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Trump Names Vice President-Elect Mike Pence To Lead Transition Team


I'm Ari Shapiro. Big changes today to Donald Trump's transition team - and here to talk with us about it - NPR's Scott Detrow. Hi, Scott.


SHAPIRO: So New Jersey Governor Chris Christie, who has led the transition team up until now, is out. What happened?

DETROW: That's right. Well, Chris Christie was put in charge of the transition right after both conventions when both the Clinton campaign and the Trump campaign started to do the groundwork for preparing to govern. Of course, since then, Chris Christie has had a lot of problems.

Recently two of his top aides were convicted in the scheme to tie up traffic on the George Washington Bridge in order to extract political retribution against a mayor from a town right where the bridge came off. So Chris Christie has been increasingly under pressure, increasingly embroiled. And his profile has really dropped within Donald Trump's circle even though he was one of Trump's first prime endorsers.

SHAPIRO: And as Christie gets demoted, Vice President-elect Mike Pence gets promoted to running the transition. What does that say about this?

DETROW: I think this is good news for Republicans in Washington, D.C., who are hoping that even though Donald Trump ran a very insurgent campaign railing against both parties, that he may govern like a typical Republican.

The idea of Pence joining the ticket this summer was viewed by a lot of people in D.C. as kind of the bridge between Trump's outsider campaign and establishment Washington.

SHAPIRO: Scott, what are these people actually doing? What is the transition team focusing on right now?

DETROW: Two things - names and policies. Hundreds, thousands of people are going to be appointed in a Trump administration. The transition team is figuring out who those people are. And they're also setting an agenda. Donald Trump is going to go into the White House in about 90 days or so, and they are figuring out a plan for what he's going to do right away.

SHAPIRO: The Trump team also just today released this list of leaders of the transition team. What does the list tell you?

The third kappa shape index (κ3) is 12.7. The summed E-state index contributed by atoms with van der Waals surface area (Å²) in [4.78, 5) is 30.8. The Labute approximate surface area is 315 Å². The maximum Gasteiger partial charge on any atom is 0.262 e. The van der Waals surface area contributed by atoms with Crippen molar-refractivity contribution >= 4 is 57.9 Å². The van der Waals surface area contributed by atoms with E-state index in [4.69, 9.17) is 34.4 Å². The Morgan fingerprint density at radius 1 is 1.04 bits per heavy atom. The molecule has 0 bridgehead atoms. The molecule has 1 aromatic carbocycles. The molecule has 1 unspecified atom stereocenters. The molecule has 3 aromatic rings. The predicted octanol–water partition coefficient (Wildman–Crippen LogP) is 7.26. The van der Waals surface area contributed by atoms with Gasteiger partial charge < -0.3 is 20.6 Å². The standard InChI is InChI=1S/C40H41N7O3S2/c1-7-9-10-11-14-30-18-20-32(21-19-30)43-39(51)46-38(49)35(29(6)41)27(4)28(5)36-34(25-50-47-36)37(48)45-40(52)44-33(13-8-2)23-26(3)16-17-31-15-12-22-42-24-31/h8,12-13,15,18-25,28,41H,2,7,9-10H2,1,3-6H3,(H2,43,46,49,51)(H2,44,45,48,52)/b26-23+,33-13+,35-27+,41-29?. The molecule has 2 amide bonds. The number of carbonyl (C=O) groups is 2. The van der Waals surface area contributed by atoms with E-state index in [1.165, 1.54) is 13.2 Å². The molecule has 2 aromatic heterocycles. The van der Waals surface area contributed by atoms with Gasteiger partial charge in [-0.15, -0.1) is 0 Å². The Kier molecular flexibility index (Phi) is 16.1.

DETROW: Well, if Pence taking on this responsibility means a step in the direction of kind of a typical Republican administration, I think the list of people on this transition team could be viewed in the other way.

This is filled with people who were among the early endorsers of Donald Trump - people like Rudy Giuliani, Newt Gingrich, people who had been kind of out of power for a while align themselves with Trump really closely, and now that's benefiting them. They're in line for top jobs like secretary of state or attorney general.

SHAPIRO: One of the things that stands out to me is the number of people on this list with the last name Trump.

DETROW: Yes, that's right. His children are all part of the transition just like they were key members of his campaign. And I think that's something to keep a close eye on because Trump has said that he will turn his business over to his children to run without his involvement.

It's tough to see a hard line between personal business and government administration when your children are both running your business and serving as key advisers on your transition team.

SHAPIRO: This list has got two names of people who have been talked about as potential chief-of-staff picks. One is RNC chairman Reince Priebus. The other is the CEO of the Trump campaign, Steve Bannon, who came from Breitbart. What would either of these picks say about the direction Trump wants to take his presidency?

DETROW: This would be the first really big sign of which way Trump wants to go. There are two very distinct roads here. Reince Priebus is the head of the Republican Party. Probably no one in the orbit of Donald Trump is more establishment Washington, D.C., than Reince Priebus.

And Steve Bannon - he took a leave of absence to run Trump's campaign, but he heads the website Breitbart, which is a really anti-establishment, a very controversial, aggressive website that traffics in conspiracy theories, embraces the alt-right, you know, white nationalist movement and really pushed Donald Trump's campaign from the very beginning.

SHAPIRO: NPR's Scott Detrow on big changes to the Trump transition team. Thanks, Scott.

DETROW: Sure thing. Transcript provided by NPR, Copyright NPR.